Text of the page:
The Death of Death: A Theology of Atonement


What I want to do in this post is argue for the Christus Victor model of atonement. This view is complex and is connected with other atonement models, but simply put, Christus Victor proposes that the reason for which Christ died and rose was to rescue humanity and to defeat sin, Satan and death. Put another way, the primarily threat toward humanity is enslavement to the evil powers and to sin and death, from which we must be freed.

I will argue this in two ways: I will first look at the earliest understanding of sin, death, and atonement from the church fathers. Second, I will look at the earliest apostolic preaching from Acts as proof of the victor model. What I hope will become evident is that the cross and resurrection are God’s great rescue and liberation of mankind from bondage and slavery.

First, the fathers.  What I came to realize from reading the Fathers was that the common Reformed penal substitution model is a relatively new model of atonement in church history. Frederica Mathewes-Green explains:

The earliest understanding [of the atonement] was that [in his death] Christ went into the depths of Hades, following the path of all human life; but once there he destroyed its power and set us free. Sin is a corruption of the soul, an illness that feeds on itself and leads ultimately to death…

Salvation means that we are being healed in soul and restored to God’s image and likeness; for the departed it also means being rescued from the realm of death, just as the children of Israel were freed in the Red Sea.

But a shift of thinking took place later on in Western European Christianity. It was St. Anselm, archbishop of Canterbury (AD 1033-1109) who first clearly formulated a line of thought that had been present in seed form in Western theology for centuries. God cannot simply forgive sin uncorrected; nothing in God’s kingdom could be left uncorrected. Furthermore, it would mean that God treats sinful and sinless people alike. That would be unjust.

St. Anselm reasoned that some restitution had to be made to God in return for the great offense that our sin presents to his honor… Since God’s honor was infintely greater than that of any [person], it would be impossible for humans to render the satisfaction required. By dying on the cross, Christ offered to the Father a gift he did not owe… (Welcome to the Orthodox Church, pp 86-87)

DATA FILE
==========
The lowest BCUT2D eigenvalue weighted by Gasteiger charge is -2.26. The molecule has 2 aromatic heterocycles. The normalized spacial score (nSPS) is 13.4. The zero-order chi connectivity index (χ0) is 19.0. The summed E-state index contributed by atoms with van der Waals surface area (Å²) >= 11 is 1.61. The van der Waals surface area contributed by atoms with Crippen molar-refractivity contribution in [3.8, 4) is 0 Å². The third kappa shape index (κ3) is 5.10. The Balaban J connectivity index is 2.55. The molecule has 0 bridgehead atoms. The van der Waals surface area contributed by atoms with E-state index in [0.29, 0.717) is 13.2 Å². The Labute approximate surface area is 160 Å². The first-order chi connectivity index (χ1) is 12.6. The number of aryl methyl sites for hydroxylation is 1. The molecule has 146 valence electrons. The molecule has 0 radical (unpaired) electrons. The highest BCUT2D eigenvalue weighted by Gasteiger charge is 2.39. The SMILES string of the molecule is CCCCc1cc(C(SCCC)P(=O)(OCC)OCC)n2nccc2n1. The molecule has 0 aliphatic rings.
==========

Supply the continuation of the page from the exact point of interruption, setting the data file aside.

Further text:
Thus, Anselm came to view Christ’s death as a means to satisfy God’s wounded honor. Mind you, this doesn’t sound like modern satisfaction models. This is because Anselm understood Christ’s death to be a form of ultra-penance to God the Father on behalf of humanity. In modern penal models, however, it isn’t that Christ offered something to the Father; rather, God spent his wrath on the Son and thus satisfied his just wrath.

The point here is that the earliest Christian understanding of Christ’s work, as Mathewes-Green says, “was aimed at death; [Christ] defeats it and sets us free… But now Christ’s work is seen as being aimed… at the Father… he is paying our debt so we could be forgiven” (ibid, p 88). This shift in theology made salvation a legal payment rather than an ontological defeat of sin, corruption, and death. Under this schema, sin is seen primarily as a legal offense toward God.

However, this is in stark contrast to the early church fathers who understood sin in medical terms. Put another way, they understood original sin not so much as legal culpability but as an inherited disease. When Adam and Eve were created, they were filled with the Holy Spirit who energized their nature with God’s eternal life. When they sinned, they forfeited the life of God and thus fell into corruption and death. They were like a branch that broke away from the tree. Individual sins should thus be seen as the fruits of this inherited nature. The incarnation, according to the fathers, was a reverse-invasion of the life of God into our corrupted nature. God entered into our broken nature in order to heal it from the inside out. Mathewes-Green explains:

Sin isn’t a string of bad deeds. It’s an inward-spreading condition, a sickness of the soul. God could not bear to see his beloved, whom he created and destined for glory, sick and in chains. Seeing us afflicted and in pain, in his great compassion, Christ came to deliver us… And he began that process in an elegantly simple way, by stepping into the flow of human life. With his incarnation, his healing power began to stream into the life that we all share (ibid, 143)

The incarnation was thus the beginning of God’s salvation of the fallen human reality!

But what of Christ’s death? What did it accomplish? The early church understood Christ’s death to be his willing, sacrificial, loving descent into death in order to destroy it from the inside out. God, who is immutable and unable to die, took onto himself a nature able to die, so that through his death he could descend into the reality of death (what the Jews and early church called “Hades”) and destroy it from the inside out. The church called this the “harrowing of hell”, or the “descent into hades” (Apostles’ Creed). What did he do there? He “broke” death and freed all the righteous dead who were held in chains. Death is thus deprived of its power. I am pressed for space here, but I want to give at least one quote from the fathers to exemplify this. I refer you to the book Christ the Conqueror of Hell by Hilarion Alfeyev for a complete history on the historical teaching of Christ’s descent into death; I also refer you to a presentation by Ben Meyers who summarizes the theology quite well.

Here is what Origen says of Christ’s descent: